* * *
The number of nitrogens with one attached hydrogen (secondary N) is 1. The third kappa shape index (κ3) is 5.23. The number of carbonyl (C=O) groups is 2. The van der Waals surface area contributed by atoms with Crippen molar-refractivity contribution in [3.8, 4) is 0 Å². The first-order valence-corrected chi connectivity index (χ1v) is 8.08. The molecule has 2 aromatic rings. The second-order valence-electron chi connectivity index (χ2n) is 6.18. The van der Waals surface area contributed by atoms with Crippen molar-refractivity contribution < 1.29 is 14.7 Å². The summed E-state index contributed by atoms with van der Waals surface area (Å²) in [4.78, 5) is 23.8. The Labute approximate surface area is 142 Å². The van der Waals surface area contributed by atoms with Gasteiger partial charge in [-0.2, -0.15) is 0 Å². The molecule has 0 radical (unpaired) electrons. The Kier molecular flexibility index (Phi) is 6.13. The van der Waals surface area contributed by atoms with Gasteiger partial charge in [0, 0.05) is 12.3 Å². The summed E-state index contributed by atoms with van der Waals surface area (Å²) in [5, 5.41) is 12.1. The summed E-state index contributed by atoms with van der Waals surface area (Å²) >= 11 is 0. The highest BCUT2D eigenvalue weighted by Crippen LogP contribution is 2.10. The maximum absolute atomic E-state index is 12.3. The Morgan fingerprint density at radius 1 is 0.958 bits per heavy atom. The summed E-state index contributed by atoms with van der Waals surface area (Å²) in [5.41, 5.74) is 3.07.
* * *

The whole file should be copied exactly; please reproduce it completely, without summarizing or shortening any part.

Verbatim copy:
The number of nitrogens with one attached hydrogen (secondary N) is 1. The third kappa shape index (κ3) is 5.23. The number of carbonyl (C=O) groups is 2. The van der Waals surface area contributed by atoms with Crippen molar-refractivity contribution in [3.8, 4) is 0 Å². The first-order valence-corrected chi connectivity index (χ1v) is 8.08. The molecule has 2 aromatic rings. The second-order valence-electron chi connectivity index (χ2n) is 6.18. The van der Waals surface area contributed by atoms with Crippen molar-refractivity contribution < 1.29 is 14.7 Å². The summed E-state index contributed by atoms with van der Waals surface area (Å²) in [4.78, 5) is 23.8. The Labute approximate surface area is 142 Å². The van der Waals surface area contributed by atoms with Gasteiger partial charge in [-0.2, -0.15) is 0 Å². The molecule has 0 radical (unpaired) electrons. The Kier molecular flexibility index (Phi) is 6.13. The van der Waals surface area contributed by atoms with Gasteiger partial charge in [0, 0.05) is 12.3 Å². The summed E-state index contributed by atoms with van der Waals surface area (Å²) in [5, 5.41) is 12.1. The summed E-state index contributed by atoms with van der Waals surface area (Å²) >= 11 is 0. The highest BCUT2D eigenvalue weighted by Crippen LogP contribution is 2.10. The maximum absolute atomic E-state index is 12.3. The Morgan fingerprint density at radius 1 is 0.958 bits per heavy atom. The summed E-state index contributed by atoms with van der Waals surface area (Å²) in [5.41, 5.74) is 3.07.